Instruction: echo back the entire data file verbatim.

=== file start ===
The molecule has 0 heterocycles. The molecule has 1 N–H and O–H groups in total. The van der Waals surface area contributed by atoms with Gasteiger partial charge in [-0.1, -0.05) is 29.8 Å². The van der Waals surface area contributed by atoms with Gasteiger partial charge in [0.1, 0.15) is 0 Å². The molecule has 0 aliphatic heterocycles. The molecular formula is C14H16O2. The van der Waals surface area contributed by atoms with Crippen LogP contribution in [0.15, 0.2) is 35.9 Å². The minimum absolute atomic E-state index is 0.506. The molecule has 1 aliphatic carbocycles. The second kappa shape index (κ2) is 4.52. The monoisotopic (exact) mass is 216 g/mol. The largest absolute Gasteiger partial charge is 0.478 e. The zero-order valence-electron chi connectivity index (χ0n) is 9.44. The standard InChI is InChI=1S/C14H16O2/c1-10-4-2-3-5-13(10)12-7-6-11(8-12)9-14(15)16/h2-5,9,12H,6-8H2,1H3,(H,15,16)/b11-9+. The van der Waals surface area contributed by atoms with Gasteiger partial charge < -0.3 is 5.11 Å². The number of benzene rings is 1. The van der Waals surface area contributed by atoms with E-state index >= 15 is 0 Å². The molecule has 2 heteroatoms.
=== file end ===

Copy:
The molecule has 0 heterocycles. The molecule has 1 N–H and O–H groups in total. The van der Waals surface area contributed by atoms with Gasteiger partial charge in [-0.1, -0.05) is 29.8 Å². The van der Waals surface area contributed by atoms with Gasteiger partial charge in [0.1, 0.15) is 0 Å². The molecule has 0 aliphatic heterocycles. The molecular formula is C14H16O2. The van der Waals surface area contributed by atoms with Crippen LogP contribution in [0.15, 0.2) is 35.9 Å². The minimum absolute atomic E-state index is 0.506. The molecule has 1 aliphatic carbocycles. The second kappa shape index (κ2) is 4.52. The monoisotopic (exact) mass is 216 g/mol. The largest absolute Gasteiger partial charge is 0.478 e. The zero-order valence-electron chi connectivity index (χ0n) is 9.44. The standard InChI is InChI=1S/C14H16O2/c1-10-4-2-3-5-13(10)12-7-6-11(8-12)9-14(15)16/h2-5,9,12H,6-8H2,1H3,(H,15,16)/b11-9+. The van der Waals surface area contributed by atoms with Gasteiger partial charge < -0.3 is 5.11 Å². The number of benzene rings is 1. The van der Waals surface area contributed by atoms with E-state index >= 15 is 0 Å². The molecule has 2 heteroatoms.